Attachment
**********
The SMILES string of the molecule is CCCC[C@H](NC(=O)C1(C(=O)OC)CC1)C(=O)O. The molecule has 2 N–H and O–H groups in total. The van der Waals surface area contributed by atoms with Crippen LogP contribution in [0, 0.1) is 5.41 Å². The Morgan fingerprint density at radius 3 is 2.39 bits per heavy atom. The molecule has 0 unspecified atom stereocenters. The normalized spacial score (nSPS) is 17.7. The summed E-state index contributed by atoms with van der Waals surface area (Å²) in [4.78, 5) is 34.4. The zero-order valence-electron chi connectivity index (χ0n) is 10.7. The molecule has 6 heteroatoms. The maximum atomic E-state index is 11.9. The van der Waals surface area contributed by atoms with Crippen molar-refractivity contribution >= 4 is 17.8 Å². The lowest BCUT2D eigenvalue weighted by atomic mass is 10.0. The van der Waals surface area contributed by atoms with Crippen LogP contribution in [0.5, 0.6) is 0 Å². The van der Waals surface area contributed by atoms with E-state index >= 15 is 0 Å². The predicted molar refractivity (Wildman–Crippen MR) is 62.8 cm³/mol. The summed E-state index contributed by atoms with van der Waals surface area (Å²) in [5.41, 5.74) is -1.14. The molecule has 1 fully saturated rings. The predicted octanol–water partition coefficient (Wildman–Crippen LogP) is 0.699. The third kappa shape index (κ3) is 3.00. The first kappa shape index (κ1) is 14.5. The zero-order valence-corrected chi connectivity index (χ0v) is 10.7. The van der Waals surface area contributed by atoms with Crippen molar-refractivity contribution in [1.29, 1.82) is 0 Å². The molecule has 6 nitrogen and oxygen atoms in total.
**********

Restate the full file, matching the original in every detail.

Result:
The SMILES string of the molecule is CCCC[C@H](NC(=O)C1(C(=O)OC)CC1)C(=O)O. The molecule has 2 N–H and O–H groups in total. The van der Waals surface area contributed by atoms with Crippen LogP contribution in [0, 0.1) is 5.41 Å². The Morgan fingerprint density at radius 3 is 2.39 bits per heavy atom. The molecule has 0 unspecified atom stereocenters. The normalized spacial score (nSPS) is 17.7. The summed E-state index contributed by atoms with van der Waals surface area (Å²) in [4.78, 5) is 34.4. The zero-order valence-electron chi connectivity index (χ0n) is 10.7. The molecule has 6 heteroatoms. The maximum atomic E-state index is 11.9. The van der Waals surface area contributed by atoms with Crippen molar-refractivity contribution >= 4 is 17.8 Å². The lowest BCUT2D eigenvalue weighted by atomic mass is 10.0. The van der Waals surface area contributed by atoms with Crippen LogP contribution in [0.5, 0.6) is 0 Å². The van der Waals surface area contributed by atoms with E-state index >= 15 is 0 Å². The predicted molar refractivity (Wildman–Crippen MR) is 62.8 cm³/mol. The summed E-state index contributed by atoms with van der Waals surface area (Å²) in [5.41, 5.74) is -1.14. The molecule has 1 fully saturated rings. The predicted octanol–water partition coefficient (Wildman–Crippen LogP) is 0.699. The third kappa shape index (κ3) is 3.00. The first kappa shape index (κ1) is 14.5. The zero-order valence-corrected chi connectivity index (χ0v) is 10.7. The van der Waals surface area contributed by atoms with Crippen molar-refractivity contribution in [1.29, 1.82) is 0 Å². The molecule has 6 nitrogen and oxygen atoms in total.